Eugène François Vidocq

c. 1775 – 1857

Engraving of Eugène Vidocq

Engraving by Marie-Gabriel Coignet

Before the Pinkertons or Scotland Yard, before Holmes or Dupin, there was Vidocq. The first full-time formal detective nearly invented the entire detective profession, along the way winning international fame. At various times a soldier, a gambler, and a wanted fugitive, Vidocq was a Napoleonic-era polymath who reinvented himself as a criminal investigator in the early 19th century. In the process, he invented the police detective bureau, the private detective agency, and even the detective adventure story.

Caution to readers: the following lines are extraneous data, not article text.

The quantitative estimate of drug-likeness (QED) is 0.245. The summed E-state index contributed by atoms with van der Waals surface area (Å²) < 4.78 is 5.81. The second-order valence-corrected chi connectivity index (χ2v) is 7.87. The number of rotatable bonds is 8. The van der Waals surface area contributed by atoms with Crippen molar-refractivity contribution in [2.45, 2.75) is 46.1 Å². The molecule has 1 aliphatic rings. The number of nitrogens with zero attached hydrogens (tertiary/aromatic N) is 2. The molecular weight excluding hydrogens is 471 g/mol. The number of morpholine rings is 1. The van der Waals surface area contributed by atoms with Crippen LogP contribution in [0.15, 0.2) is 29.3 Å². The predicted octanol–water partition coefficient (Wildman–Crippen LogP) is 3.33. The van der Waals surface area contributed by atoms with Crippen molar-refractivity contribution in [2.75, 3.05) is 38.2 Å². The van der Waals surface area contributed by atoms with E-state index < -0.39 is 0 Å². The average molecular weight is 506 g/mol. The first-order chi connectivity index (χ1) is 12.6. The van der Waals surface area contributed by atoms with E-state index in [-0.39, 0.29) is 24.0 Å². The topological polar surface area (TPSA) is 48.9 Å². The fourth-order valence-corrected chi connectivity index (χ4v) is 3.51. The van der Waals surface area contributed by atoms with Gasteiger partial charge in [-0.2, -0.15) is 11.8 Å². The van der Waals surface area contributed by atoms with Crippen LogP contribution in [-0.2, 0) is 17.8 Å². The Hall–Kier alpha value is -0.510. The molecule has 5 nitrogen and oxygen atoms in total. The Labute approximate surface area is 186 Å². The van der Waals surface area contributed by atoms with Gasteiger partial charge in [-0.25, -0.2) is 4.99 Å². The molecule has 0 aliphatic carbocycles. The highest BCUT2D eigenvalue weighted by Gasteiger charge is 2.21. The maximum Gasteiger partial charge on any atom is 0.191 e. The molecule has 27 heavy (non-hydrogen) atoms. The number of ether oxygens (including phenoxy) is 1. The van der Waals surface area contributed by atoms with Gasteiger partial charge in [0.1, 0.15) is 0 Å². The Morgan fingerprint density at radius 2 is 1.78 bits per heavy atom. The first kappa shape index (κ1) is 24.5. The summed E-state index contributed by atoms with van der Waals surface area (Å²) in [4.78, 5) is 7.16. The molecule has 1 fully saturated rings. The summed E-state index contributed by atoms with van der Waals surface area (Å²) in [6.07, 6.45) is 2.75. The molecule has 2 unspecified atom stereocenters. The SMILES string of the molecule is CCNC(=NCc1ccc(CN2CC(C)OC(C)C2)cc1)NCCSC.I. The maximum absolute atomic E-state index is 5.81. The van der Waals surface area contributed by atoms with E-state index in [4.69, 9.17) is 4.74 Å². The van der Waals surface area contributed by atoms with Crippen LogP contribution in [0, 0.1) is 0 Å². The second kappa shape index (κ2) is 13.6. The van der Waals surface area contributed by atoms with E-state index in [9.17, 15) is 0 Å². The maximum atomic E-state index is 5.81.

His own life was itself as dramatic as any novel, full of romance, disguises, dramatic reverses and memorable clashes with both criminals and the police, who never completely trusted the dashing ex-convict next to whom their efforts appeared plodding and obsolete. Vidocq’s long career was an inspiration for decades of detectives in both fiction and real life.

Read more about Vidocq in Brilliant Deduction, or search the blog.

Public domain portrait of Vidocq, retrieved from Wikimedia Commons.

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